Friday April 15, 2016
Country life or city dwelling: Which lifestyle works for you?
You could fit the entire population of Vermont in the city of Las Vegas, with plenty of room to spare. Of course, most Vermonters would run screaming from the city. And city dwellers would probably feel restless in a rural setting for an extended period of time.
Each environment—urban and rural—offers its own unique pros and cons. Your life situation—single, married, parent or no kids—has a big impact on your choice of living in the city or the country.
So, which lifestyle works for you? Let’s look at the pros and cons of urban versus rural.
City life: So much choice packed into tight space.
People who like living in the city enjoy the energy that pulsates there. You can live car-free and walk or take public transportation to everything you need—shopping, dining, entertainment, school, and work. In one block, you can choose from a variety of restaurant choices, from your favorite café to the pizza place that delivers. On any weekend, you can take your pick of things to do—movies, theatre, art galleries, comedy clubs, museums, street festivals, and more. You’re never far from fun.
That’s also a con. You’re in the midst of all this charged-up activity. Stress levels are higher in the city. Privacy is less. Your home is separated from your neighbor’s by a wall, not a yard. If you choose to own a car, parking can be hard to find, or expensive. Crime is more prevalent in the city, which makes sense when you consider there are so many more people there.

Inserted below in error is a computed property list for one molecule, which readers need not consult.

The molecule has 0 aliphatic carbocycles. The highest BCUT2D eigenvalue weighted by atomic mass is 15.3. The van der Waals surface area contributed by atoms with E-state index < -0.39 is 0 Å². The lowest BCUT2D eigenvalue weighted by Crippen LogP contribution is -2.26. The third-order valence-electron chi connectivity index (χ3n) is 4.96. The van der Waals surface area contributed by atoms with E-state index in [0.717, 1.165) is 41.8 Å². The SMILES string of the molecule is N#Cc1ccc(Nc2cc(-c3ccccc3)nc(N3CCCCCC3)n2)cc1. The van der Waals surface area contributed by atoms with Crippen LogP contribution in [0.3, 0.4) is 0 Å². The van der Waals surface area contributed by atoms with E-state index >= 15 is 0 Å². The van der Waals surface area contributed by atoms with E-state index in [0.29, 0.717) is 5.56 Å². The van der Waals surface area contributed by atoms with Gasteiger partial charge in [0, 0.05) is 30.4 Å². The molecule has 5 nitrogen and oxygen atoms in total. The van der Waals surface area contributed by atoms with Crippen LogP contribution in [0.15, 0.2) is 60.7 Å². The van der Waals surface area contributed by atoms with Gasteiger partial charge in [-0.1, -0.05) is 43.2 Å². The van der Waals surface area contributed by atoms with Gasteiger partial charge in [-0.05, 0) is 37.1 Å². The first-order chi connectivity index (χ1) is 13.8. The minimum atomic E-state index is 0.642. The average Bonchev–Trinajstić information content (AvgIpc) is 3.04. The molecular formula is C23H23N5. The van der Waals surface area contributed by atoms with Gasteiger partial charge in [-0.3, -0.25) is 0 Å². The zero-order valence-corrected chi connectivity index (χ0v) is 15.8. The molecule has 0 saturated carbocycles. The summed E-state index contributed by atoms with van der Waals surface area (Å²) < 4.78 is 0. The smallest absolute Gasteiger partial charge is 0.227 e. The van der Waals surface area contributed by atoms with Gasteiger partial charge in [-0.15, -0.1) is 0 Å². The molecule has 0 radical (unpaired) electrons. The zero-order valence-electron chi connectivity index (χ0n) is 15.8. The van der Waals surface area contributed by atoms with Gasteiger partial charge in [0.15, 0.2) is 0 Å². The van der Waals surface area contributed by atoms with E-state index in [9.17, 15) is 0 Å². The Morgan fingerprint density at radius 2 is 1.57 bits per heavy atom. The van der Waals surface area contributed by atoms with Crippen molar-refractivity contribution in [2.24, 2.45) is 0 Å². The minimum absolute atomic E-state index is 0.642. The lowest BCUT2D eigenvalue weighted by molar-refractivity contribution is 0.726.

Most cities aren’t far from a rural area, so when you feel the need to escape, you can rent a car or hop on a bus for a country retreat.
Country life: Take it slow and easy.
People who choose to live in rural areas prefer the open space that is afforded outside the confines of a city. They are less enchanted by the choices afforded to city dwellers and prefer the simple pleasures. A hammock in the back yard. A vegetable or flower garden. Farmer’s markets with locally grown produce. Paddling down a river or hiking through the woods.
Country dwellers aren’t as enamored with designer labels—from the clothes they wear to the kitchen cookware. They prefer a casual lifestyle that’s uncomplicated. The choices are fewer than the city offers, but they don’t care.
With today’s technology, country dwellers aren’t as isolated as they used to be. The Internet, Wi-Fi hot spots, digital and cable television, and cell phone towers have spread to the outer confines of our society. So, moving to the country doesn’t mean you have to forego your favorite cable television series or rely on a (shudder!) land line for calling people.
Suburbia: The comfortable compromise
The suburbs surround the outskirts of cities, a cushion between those hubs and the rural areas beyond. They offer easy access, via highways and public transportation to all of the action in the city, but residents can escape the bustle to their peaceful homes. Suburbanites like the blend of urban conveniences with rural solitude. Although the yards are small, they at least create a small boundary between neighbors, and a place for kids to play and their parents to entertain.
As more city dwellers move outward from the city, the suburbs grow deeper into the outlying areas. As one suburb fills up (and prices rise accordingly), homeowners look for the next “up and coming” community. The commute to the city becomes a bit longer, along with the distance to the desired amenities. But that’s the trade-off for compromise.
Which lifestyle is most appealing to you? And why?